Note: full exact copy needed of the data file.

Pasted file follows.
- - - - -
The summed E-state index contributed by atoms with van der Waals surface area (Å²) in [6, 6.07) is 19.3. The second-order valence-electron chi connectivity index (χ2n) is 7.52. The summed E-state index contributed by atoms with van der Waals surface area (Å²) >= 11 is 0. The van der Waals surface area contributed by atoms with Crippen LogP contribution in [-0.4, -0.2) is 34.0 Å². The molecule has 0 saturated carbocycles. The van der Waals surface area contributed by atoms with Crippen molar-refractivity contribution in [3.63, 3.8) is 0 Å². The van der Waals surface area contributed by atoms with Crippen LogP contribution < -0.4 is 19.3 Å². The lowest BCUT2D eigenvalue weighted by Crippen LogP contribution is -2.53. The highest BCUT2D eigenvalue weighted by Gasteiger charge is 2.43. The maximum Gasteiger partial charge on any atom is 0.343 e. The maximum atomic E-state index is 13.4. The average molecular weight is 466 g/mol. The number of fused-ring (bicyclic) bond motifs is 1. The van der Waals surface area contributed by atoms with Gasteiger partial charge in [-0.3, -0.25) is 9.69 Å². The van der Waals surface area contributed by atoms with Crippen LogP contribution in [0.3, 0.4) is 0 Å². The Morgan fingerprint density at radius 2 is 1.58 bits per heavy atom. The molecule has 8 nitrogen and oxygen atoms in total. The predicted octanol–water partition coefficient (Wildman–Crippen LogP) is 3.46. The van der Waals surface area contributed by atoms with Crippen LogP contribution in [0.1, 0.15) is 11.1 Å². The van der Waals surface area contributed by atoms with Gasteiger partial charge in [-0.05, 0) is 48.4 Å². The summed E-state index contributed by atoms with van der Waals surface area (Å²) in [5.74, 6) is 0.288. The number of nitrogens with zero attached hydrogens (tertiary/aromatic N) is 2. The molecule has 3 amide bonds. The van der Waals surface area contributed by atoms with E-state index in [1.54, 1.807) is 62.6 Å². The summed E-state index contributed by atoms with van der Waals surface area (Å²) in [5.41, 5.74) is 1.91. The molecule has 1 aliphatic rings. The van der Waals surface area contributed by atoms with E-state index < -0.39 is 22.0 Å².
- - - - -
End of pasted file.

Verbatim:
The summed E-state index contributed by atoms with van der Waals surface area (Å²) in [6, 6.07) is 19.3. The second-order valence-electron chi connectivity index (χ2n) is 7.52. The summed E-state index contributed by atoms with van der Waals surface area (Å²) >= 11 is 0. The van der Waals surface area contributed by atoms with Crippen LogP contribution in [-0.4, -0.2) is 34.0 Å². The molecule has 0 saturated carbocycles. The van der Waals surface area contributed by atoms with Crippen molar-refractivity contribution in [3.63, 3.8) is 0 Å². The van der Waals surface area contributed by atoms with Crippen LogP contribution < -0.4 is 19.3 Å². The lowest BCUT2D eigenvalue weighted by Crippen LogP contribution is -2.53. The highest BCUT2D eigenvalue weighted by Gasteiger charge is 2.43. The maximum Gasteiger partial charge on any atom is 0.343 e. The maximum atomic E-state index is 13.4. The average molecular weight is 466 g/mol. The number of fused-ring (bicyclic) bond motifs is 1. The van der Waals surface area contributed by atoms with Gasteiger partial charge in [-0.3, -0.25) is 9.69 Å². The van der Waals surface area contributed by atoms with Crippen LogP contribution in [0.3, 0.4) is 0 Å². The Morgan fingerprint density at radius 2 is 1.58 bits per heavy atom. The molecule has 8 nitrogen and oxygen atoms in total. The predicted octanol–water partition coefficient (Wildman–Crippen LogP) is 3.46. The van der Waals surface area contributed by atoms with Crippen LogP contribution in [0.1, 0.15) is 11.1 Å². The van der Waals surface area contributed by atoms with Gasteiger partial charge in [-0.05, 0) is 48.4 Å². The summed E-state index contributed by atoms with van der Waals surface area (Å²) in [5.74, 6) is 0.288. The number of nitrogens with zero attached hydrogens (tertiary/aromatic N) is 2. The molecule has 3 amide bonds. The van der Waals surface area contributed by atoms with E-state index in [1.54, 1.807) is 62.6 Å². The summed E-state index contributed by atoms with van der Waals surface area (Å²) in [5.41, 5.74) is 1.91. The molecule has 1 aliphatic rings. The van der Waals surface area contributed by atoms with E-state index < -0.39 is 22.0 Å².